[1] Reputation Reality 2019, Trans-Tasman perspectives on reputation and risk, SenateSHJ

[2] Introduction to The Four Rooms of Change®, Claes Janssen, ©Claes Janssen and A&L partners AB 1997, 2000, 2005, 2006, 2009.

Building a Successful Board for a NFP

By Professor Emeritus Barbara Van Ernst Am (EBLP’06), LV Program Speaker and Education Consultant

Choosing the members of a Board of a Not for Profit (NFP) organisation is as important as it is fraught. Many small NFPs have begun around someone’s kitchen table, with a few passionate people with a common cause, working together to make a difference or to support each other. Before long there is a need to raise funds and then the realisation that some more formality is required. Many organisations move to become an Incorporated Association and others to a Company Limited by Guarantee. Suddenly there are external compliance and legal requirements, in particular because they are dealing with other people’s money. This transition I often describe as a move from a “cottage industry” to a “small business”. It is important to remember that the Board members are, in fact, Directors of the organisation, with a range of legal responsibilities. You may find that the “founder” of the organisation wants to remain in charge. Sometimes this makes it difficult to manage change, and needs to be addressed, possibly though upper limits on the term of office as a director.

With more formality needed, it is important to build a strong Board – a team which has the ability to plan ahead (strategic thinking), to manage and account for the money (financial responsibility), is able to engage stakeholders (communication skills) and can work through issues together (team work). So when making decisions on Board membership, it is wise to keep these ideas in mind. There is a need to understand the legal and compliance environment in which you work, but that does not mean you must have a lawyer on the Board. In the event that you need legal advice, you may be able to find assistance pro bono, or otherwise pay for the service.  However, I do think it is a good idea to have a skilled accountant as Treasurer to manage the finances and risk if possible. If not, it is advisable to engage an external expert to assist.  This is particularly important to ensure that you follow the new accounting standards for NFP reporting.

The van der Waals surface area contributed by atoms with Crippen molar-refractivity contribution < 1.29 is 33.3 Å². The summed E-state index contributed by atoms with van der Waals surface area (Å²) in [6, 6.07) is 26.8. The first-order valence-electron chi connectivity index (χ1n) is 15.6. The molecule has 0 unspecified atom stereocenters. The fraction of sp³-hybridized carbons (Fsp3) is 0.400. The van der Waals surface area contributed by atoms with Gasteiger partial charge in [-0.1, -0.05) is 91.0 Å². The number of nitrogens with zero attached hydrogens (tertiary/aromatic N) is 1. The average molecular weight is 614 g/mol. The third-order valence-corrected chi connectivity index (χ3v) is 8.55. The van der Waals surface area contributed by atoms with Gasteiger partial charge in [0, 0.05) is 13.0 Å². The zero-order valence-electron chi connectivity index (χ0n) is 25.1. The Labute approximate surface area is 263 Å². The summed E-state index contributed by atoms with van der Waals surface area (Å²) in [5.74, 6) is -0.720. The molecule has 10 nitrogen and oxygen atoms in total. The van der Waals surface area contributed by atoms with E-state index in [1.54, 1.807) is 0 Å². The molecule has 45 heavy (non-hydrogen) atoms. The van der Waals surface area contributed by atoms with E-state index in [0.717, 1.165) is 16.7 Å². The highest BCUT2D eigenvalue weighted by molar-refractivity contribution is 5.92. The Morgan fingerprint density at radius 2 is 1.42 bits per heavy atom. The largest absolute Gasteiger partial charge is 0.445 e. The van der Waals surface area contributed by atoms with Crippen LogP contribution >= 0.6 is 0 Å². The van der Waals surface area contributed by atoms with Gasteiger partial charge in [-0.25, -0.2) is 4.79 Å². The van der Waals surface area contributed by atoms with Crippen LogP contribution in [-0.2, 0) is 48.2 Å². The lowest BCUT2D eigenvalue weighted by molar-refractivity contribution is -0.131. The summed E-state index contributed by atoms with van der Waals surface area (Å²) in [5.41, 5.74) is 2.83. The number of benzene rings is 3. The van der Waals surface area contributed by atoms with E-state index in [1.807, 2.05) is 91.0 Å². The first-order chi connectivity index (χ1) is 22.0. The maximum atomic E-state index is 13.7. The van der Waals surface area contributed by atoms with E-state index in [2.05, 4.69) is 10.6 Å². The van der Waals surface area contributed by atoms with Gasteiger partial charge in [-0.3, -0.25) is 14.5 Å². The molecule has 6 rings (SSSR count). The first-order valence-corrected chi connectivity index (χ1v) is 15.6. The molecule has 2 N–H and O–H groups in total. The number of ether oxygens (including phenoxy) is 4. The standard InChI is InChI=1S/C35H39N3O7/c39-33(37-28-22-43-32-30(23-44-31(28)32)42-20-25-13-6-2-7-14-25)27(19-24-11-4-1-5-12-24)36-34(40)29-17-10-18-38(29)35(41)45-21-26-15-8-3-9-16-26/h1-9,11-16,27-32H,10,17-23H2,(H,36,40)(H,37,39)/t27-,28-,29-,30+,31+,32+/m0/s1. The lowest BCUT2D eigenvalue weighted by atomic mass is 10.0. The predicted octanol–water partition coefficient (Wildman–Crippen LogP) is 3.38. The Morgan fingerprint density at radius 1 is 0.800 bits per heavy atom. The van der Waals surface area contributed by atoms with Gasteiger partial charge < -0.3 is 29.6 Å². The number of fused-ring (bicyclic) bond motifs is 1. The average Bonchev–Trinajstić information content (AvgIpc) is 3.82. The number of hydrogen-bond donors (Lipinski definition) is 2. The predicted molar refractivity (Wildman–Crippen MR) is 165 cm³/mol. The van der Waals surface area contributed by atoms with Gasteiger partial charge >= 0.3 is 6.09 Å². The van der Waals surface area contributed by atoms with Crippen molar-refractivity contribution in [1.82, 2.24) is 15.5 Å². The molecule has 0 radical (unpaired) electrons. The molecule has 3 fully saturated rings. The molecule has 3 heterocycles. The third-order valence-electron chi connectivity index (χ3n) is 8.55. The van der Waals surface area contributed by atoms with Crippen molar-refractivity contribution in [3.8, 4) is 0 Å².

When seeking new Board members, it is essential that the current Board discuss the sorts of people you would like. Are there any particular roles or skills you need to include? It is inappropriate for the chair or a board member to just invite a friend. This often results in people who do not bring sufficient diversity to the Board. It also may lead to the perception that there is an inner circle.

The Board also needs to be comfortable with the recruiting process involved. Will you place an advertisement in the local paper? If so what is the wording? You may decide to use a free service such as the Institute of Company Directors Australia or Our Community. 

When you receive applications, you need to consider carefully as you select. In my view transparency is one of the most important qualities of a good Board As informed decision-making is essential, it is important to develop processes for preparing good information so that everyone has the same information. You are aiming for a team which is open, collaborative, respectful and prepared to work. It is also a good idea to ask a prospective member to attend a meeting as an observer, just to make sure you have found the right new team member.


Professor Emeritus Barbara Van Ernst Am (EBLP’06), LV Program Speaker and Education Consultant

Barbara has had extensive experience in leadership roles, in universities and the community. She was Head of School at Deakin University and Deputy Vice Chancellor at Swinburne University, where her role included responsibility for learning and teaching and community engagement. She was a councillor in local government for nine years and mayor for two, chairing the council and several standing committees. She has also been a member two University Councils, and also a member of boards and government committees, mainly in arts and education.